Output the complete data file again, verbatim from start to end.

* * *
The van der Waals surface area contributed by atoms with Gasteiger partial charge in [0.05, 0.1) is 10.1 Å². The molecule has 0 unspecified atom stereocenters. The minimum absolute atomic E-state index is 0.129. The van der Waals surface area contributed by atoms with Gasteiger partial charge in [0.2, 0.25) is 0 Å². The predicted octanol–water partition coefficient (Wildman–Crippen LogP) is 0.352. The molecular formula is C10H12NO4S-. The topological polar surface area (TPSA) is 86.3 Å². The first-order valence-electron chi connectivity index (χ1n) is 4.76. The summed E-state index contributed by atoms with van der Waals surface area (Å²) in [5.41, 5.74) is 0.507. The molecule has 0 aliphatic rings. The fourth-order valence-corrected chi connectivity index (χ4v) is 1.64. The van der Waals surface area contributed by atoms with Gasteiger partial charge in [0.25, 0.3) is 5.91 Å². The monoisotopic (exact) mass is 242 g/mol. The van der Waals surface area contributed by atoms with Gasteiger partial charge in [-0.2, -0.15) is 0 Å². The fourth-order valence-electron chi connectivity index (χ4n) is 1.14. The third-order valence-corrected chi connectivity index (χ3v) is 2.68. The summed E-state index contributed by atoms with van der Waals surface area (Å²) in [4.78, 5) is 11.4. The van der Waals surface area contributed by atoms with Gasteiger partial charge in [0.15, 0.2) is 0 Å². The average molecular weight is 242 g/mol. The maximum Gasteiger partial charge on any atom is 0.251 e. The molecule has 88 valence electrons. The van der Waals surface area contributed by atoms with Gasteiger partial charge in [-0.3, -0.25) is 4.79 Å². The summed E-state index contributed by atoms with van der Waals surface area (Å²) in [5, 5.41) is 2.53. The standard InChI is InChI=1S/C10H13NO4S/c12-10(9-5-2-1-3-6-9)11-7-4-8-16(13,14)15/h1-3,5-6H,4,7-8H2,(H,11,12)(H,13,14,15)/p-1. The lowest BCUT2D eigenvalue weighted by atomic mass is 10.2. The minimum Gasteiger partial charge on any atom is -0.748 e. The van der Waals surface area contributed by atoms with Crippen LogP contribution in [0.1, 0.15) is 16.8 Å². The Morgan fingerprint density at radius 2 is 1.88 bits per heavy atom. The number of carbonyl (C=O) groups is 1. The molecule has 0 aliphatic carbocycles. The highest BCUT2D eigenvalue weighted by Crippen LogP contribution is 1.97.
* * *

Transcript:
The van der Waals surface area contributed by atoms with Gasteiger partial charge in [0.05, 0.1) is 10.1 Å². The molecule has 0 unspecified atom stereocenters. The minimum absolute atomic E-state index is 0.129. The van der Waals surface area contributed by atoms with Gasteiger partial charge in [0.2, 0.25) is 0 Å². The predicted octanol–water partition coefficient (Wildman–Crippen LogP) is 0.352. The molecular formula is C10H12NO4S-. The topological polar surface area (TPSA) is 86.3 Å². The first-order valence-electron chi connectivity index (χ1n) is 4.76. The summed E-state index contributed by atoms with van der Waals surface area (Å²) in [5.41, 5.74) is 0.507. The molecule has 0 aliphatic rings. The fourth-order valence-corrected chi connectivity index (χ4v) is 1.64. The van der Waals surface area contributed by atoms with Gasteiger partial charge in [0.25, 0.3) is 5.91 Å². The monoisotopic (exact) mass is 242 g/mol. The van der Waals surface area contributed by atoms with Gasteiger partial charge in [-0.2, -0.15) is 0 Å². The fourth-order valence-electron chi connectivity index (χ4n) is 1.14. The third-order valence-corrected chi connectivity index (χ3v) is 2.68. The summed E-state index contributed by atoms with van der Waals surface area (Å²) in [4.78, 5) is 11.4. The van der Waals surface area contributed by atoms with Gasteiger partial charge in [0.15, 0.2) is 0 Å². The average molecular weight is 242 g/mol. The maximum Gasteiger partial charge on any atom is 0.251 e. The molecule has 88 valence electrons. The van der Waals surface area contributed by atoms with Gasteiger partial charge in [-0.3, -0.25) is 4.79 Å². The summed E-state index contributed by atoms with van der Waals surface area (Å²) in [5, 5.41) is 2.53. The standard InChI is InChI=1S/C10H13NO4S/c12-10(9-5-2-1-3-6-9)11-7-4-8-16(13,14)15/h1-3,5-6H,4,7-8H2,(H,11,12)(H,13,14,15)/p-1. The lowest BCUT2D eigenvalue weighted by atomic mass is 10.2. The minimum Gasteiger partial charge on any atom is -0.748 e. The van der Waals surface area contributed by atoms with Crippen LogP contribution in [0.1, 0.15) is 16.8 Å². The Morgan fingerprint density at radius 2 is 1.88 bits per heavy atom. The number of carbonyl (C=O) groups is 1. The molecule has 0 aliphatic carbocycles. The highest BCUT2D eigenvalue weighted by Crippen LogP contribution is 1.97.